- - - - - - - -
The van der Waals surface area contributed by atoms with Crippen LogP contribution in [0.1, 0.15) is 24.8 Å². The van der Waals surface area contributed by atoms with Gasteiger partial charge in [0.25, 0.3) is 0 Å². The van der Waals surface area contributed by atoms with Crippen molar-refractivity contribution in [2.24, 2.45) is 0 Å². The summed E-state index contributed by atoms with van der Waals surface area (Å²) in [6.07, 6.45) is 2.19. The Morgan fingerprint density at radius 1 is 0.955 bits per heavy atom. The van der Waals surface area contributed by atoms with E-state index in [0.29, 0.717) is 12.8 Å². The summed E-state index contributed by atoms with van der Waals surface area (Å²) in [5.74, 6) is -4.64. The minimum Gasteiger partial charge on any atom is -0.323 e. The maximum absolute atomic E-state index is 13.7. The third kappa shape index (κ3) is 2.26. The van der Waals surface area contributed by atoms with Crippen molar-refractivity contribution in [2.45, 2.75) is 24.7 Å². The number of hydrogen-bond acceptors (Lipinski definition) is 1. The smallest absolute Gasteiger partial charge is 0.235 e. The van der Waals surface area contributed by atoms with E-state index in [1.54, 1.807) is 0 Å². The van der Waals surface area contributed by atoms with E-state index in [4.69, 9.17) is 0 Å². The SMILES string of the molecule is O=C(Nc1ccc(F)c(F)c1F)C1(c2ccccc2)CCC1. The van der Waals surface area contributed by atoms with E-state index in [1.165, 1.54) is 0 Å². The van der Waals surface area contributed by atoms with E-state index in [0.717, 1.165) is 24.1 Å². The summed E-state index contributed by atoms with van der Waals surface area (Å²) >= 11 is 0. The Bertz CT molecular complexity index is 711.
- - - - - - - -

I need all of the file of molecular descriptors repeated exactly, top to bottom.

The van der Waals surface area contributed by atoms with Crippen LogP contribution in [0.1, 0.15) is 24.8 Å². The van der Waals surface area contributed by atoms with Gasteiger partial charge in [0.25, 0.3) is 0 Å². The van der Waals surface area contributed by atoms with Crippen molar-refractivity contribution in [2.24, 2.45) is 0 Å². The summed E-state index contributed by atoms with van der Waals surface area (Å²) in [6.07, 6.45) is 2.19. The Morgan fingerprint density at radius 1 is 0.955 bits per heavy atom. The van der Waals surface area contributed by atoms with E-state index in [0.29, 0.717) is 12.8 Å². The summed E-state index contributed by atoms with van der Waals surface area (Å²) in [5.74, 6) is -4.64. The minimum Gasteiger partial charge on any atom is -0.323 e. The maximum absolute atomic E-state index is 13.7. The third kappa shape index (κ3) is 2.26. The van der Waals surface area contributed by atoms with Crippen molar-refractivity contribution in [2.45, 2.75) is 24.7 Å². The number of hydrogen-bond acceptors (Lipinski definition) is 1. The smallest absolute Gasteiger partial charge is 0.235 e. The van der Waals surface area contributed by atoms with E-state index in [1.54, 1.807) is 0 Å². The van der Waals surface area contributed by atoms with E-state index in [4.69, 9.17) is 0 Å². The SMILES string of the molecule is O=C(Nc1ccc(F)c(F)c1F)C1(c2ccccc2)CCC1. The van der Waals surface area contributed by atoms with E-state index in [1.165, 1.54) is 0 Å². The van der Waals surface area contributed by atoms with E-state index in [0.717, 1.165) is 24.1 Å². The summed E-state index contributed by atoms with van der Waals surface area (Å²) >= 11 is 0. The Bertz CT molecular complexity index is 711.